So, the Griswald Lloyd family Vacation from the flatlands of Calgary through the Rocky Mountains, Scooby Doo world, some surreal Stepford-esque fake Swiss Towns to the very pleasant seaside-town-grown-big that is Vancouver. Our land-ship for this trip, due to general ineptitude at Avis was the Dodge Grand Caravan you can see on the right. Big, build quality and design from the 80’s and an engine that would struggle to pull the skin off a custard. The old style hydraulic slushbox was as ancient as the styling, and would take 3 days to sort out a change of gear. An absolute pain to drive on the open road, it would slow down on the hills until you pressed so much on the throttle pedal it eventually changed down and then gradually picked up speed. As soon as you backed off though it would change up and start slowing down again… I’m not sure the steering wheel was actually connected to anything either. It was big though, and with the 3rd row of seats folded away into the floor, our 3 large suitcases went in the back easily.
Our first stop was Banff, a small town mainly comprised of hotels and shopping malls. Banff is a good looking town – the buildings are all sympathetically designed and mostly, the hotel parking is underground. We visited Sulphur Mountain via the gondola, and the Vermillion Lakes.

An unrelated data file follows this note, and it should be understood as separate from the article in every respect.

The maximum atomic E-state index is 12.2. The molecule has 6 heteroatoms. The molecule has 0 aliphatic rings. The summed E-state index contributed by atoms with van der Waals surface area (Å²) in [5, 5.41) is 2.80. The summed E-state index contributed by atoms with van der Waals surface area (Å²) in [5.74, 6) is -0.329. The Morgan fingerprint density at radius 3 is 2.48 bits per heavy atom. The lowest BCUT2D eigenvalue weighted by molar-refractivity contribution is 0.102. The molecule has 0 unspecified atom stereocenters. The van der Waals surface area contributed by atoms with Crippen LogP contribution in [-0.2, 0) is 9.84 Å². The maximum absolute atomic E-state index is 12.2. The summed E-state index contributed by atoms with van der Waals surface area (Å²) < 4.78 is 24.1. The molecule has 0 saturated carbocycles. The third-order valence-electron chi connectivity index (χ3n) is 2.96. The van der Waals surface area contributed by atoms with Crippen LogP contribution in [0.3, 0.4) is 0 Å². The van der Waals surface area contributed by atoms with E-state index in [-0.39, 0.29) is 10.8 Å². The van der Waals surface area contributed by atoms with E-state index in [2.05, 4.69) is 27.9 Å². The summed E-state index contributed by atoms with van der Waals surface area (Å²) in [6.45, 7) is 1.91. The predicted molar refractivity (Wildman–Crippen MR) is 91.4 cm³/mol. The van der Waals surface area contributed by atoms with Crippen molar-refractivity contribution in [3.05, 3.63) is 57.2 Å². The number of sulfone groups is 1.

After throwing the flour from stage left, we then loaded Keira up with flour – starting with the hair with Keira kneeling on the floor and swing her hair around, and then we moved onto some full length shots with some full on leaping. Here’s the second part of the video:-
This was the second of 3 shots we did with the Lencarta SuperFast lights. This sort of shot is something you only get so many goes at: you run out of flour, coloured powder, and of course, eventually, the model is so covered in flour it changes the look of the images. Shooting continuously on high speed (well as fast as my D800E will go anyway – the lights will go faster) makes it all the more likely to get a usable frame from these sets.
This was the first time I’d attempted this shot, and while we got a few reasonable images – it’s not quite achieved the drama I want. I think I know why and I’ll come back to that at the end of this blog.
As I had so much flour left over, another shoot with it was, well inevitable. However, before inevitability could strike, James Wall, marketing director of Lencarta lighting wrote to me and asked if I’d be interested in doing it again at their studio in Bradford, to promote the SuperFast lights I had been using for the last few shoots. Well – I’d be doing this sort of thing anyway, so this was not a hard decision, and wouldn’t need to sell anything – these lights are genuinely fantastic.